Muni Notes #2

  • Muni Notes #1 - The most common MUNI complaint is that after a long wait, several buses come one after another. The Problem and a solutions, other MUNI issues
  • Fix the MUNI - resources and a place to view or leave comments about the system.
  • Asphalt Nation : How the Automobile Took over America, and How We Can Take It Back, by Jane Holtz Kay [at: Amazon Books]

The state of the MUNI - September 1997

  • Riders are still not happy with the system. Irregular schedules - large gaps followed by empty buses. Packed buses. Trams breaking down. Doors which do not work. Noisy and unreliable new Italian trams. Metro closed at 10PM

  • Willie Brown is blowing it. This could be a winning issue for the mayor if he would give it some attention. It is hard to find anyone who is against MUNI running well. (as opposed to the very divisive central freeway issue) A little time from the mayor could do wonders - both to help diffuse hostility between drivers and management and to give the public the perception that he really cares about an issue which he made a big deal about during his campaign. Right now many people are cynical about the mayor - especially when he rides around in his limo and tells people that MUNI riders want "limo treatment". Willie Brown is very out of touch which the large number of people who use MUNI every day.

  • Driver Moral. Most drivers seem to be doing a good of making the best out of a difficult situation. It is stressful to be working as part of a system that gets so much criticism. Drivers need a system they can be proud to work for. Drivers need to look forward to coming to work. While accountably is important the stick approach to management might need to be reevaluated. MUNI has a long history and a reputation with many older riders of better service in the past.

  • Emilio Cruz. Mr. Cruz has been on the job for about a year and not much has visibly changed. Mr. Cruz has a valid point when he says that people are only interested in the part of the MUNI which affects them personally and have little care about the whole system. The problem Mr. Cruz faces is that people have not seen improvement and wonder whether he is doing his job. Mr. Cruz's esteem would be heightened greatly if he could deal with the very visible problem of bunching buses. This would give him (and DaMayor) some political cover while the more difficult and time consuming issues of funding, hiring, maintenance, and planning for the transit future of the city are addressed.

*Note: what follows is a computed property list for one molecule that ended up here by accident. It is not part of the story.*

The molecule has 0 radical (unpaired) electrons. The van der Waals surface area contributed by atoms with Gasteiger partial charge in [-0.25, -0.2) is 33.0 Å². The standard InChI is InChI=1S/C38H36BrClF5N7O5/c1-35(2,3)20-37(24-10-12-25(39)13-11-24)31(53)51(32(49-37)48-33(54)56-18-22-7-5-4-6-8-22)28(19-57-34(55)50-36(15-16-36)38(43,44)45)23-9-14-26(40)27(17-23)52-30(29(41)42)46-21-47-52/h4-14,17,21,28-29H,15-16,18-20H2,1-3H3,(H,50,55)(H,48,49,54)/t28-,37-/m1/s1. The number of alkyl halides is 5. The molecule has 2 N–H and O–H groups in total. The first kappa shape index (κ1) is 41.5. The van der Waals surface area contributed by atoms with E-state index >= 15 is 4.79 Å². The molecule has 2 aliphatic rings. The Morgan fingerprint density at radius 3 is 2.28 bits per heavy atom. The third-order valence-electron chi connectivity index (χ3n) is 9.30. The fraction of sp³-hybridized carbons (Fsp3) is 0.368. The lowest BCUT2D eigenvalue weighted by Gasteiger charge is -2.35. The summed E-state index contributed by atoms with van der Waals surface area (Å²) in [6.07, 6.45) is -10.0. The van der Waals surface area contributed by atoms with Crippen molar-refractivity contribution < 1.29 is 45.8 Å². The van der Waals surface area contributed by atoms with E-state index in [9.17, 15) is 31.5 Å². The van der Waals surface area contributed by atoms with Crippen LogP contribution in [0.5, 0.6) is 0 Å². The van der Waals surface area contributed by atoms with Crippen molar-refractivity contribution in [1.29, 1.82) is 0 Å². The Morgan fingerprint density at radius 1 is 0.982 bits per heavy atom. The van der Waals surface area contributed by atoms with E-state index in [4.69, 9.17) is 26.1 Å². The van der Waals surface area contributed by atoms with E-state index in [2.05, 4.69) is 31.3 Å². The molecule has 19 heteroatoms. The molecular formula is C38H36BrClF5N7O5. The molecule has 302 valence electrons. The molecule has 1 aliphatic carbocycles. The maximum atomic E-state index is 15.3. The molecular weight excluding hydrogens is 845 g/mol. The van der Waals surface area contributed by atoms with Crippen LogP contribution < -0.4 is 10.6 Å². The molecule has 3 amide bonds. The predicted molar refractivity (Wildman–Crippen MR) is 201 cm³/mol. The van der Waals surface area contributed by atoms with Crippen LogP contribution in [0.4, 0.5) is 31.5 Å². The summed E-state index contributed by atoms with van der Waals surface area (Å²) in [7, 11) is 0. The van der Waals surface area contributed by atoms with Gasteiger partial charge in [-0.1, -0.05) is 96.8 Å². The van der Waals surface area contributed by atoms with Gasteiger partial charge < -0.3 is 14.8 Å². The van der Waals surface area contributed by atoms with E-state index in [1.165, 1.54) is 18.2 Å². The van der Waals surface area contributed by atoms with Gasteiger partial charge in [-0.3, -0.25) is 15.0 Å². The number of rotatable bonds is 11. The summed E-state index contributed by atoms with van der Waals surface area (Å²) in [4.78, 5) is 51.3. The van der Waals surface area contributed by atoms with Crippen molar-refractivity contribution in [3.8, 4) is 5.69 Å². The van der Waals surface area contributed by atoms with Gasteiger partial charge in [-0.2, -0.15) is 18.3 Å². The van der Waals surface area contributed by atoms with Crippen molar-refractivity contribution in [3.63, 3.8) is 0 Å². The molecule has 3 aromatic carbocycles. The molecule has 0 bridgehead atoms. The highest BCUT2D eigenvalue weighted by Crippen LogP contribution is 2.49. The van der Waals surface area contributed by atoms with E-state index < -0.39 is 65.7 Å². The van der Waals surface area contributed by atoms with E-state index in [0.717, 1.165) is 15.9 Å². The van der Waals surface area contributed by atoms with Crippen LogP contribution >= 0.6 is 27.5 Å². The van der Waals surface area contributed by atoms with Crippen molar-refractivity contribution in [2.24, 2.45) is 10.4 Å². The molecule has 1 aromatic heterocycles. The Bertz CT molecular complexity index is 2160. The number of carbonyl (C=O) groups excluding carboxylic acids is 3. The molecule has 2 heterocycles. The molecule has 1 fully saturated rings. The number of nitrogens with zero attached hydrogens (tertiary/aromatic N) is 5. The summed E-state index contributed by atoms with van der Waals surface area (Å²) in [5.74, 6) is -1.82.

• SPUR and the separate Agency proposal. SPUR should be commended for attempting to start a public dialogue about MUNI problems and solutions. Recognizing problems is a healthy first step. Unfortunately, SPURS proposed solutions are more divisive than unifying. While trying to build a stable financial base for MUNI is good step, proposing fare increases and a separate board of directors not accountable to the mayor or city supervisors is potentially destructive to the vision of quality public transportation in the city. SPUR needs to continue, but should look more broadly at the benefits of MUNI as part of the overall transportation system in the city as well as the management and information structure within MUNI that keeps it from functioning as well as it could. The question of whether the MUNI could be well managed under the present structure has not been adequately addressed.

  • Information Systems. Probably the biggest hole in MUNI. MUNI does not even know how well or poorly it is performing. It is still trying to run the system with 1930 style information and control system. A GPS based system could provide realtime information about where and on which routes there are gaps in service. Knowing the problems is a required first step in finding solutions. Hiring more supervisors appears to be a costly step back to the 1930's approach. San Francisco has the opportunity of using its proximity to Silicon Valley to enhance it's reputation for using technology for innovative management of public services.

  • Transit Advocacy. People are frustrated but have not organized effectively to pressure the city's political establishment. Rescue MUNI is trying, but is perceived by some as too tied into the agenda of SPUR. Other groups such as the Senior Action Network have MUNI related activities. Right now there is no effective, grassroots organization which has effectively harnessed rider frustration into an effective advocacy block.


MUNI Notes #2 - 30 September, 1997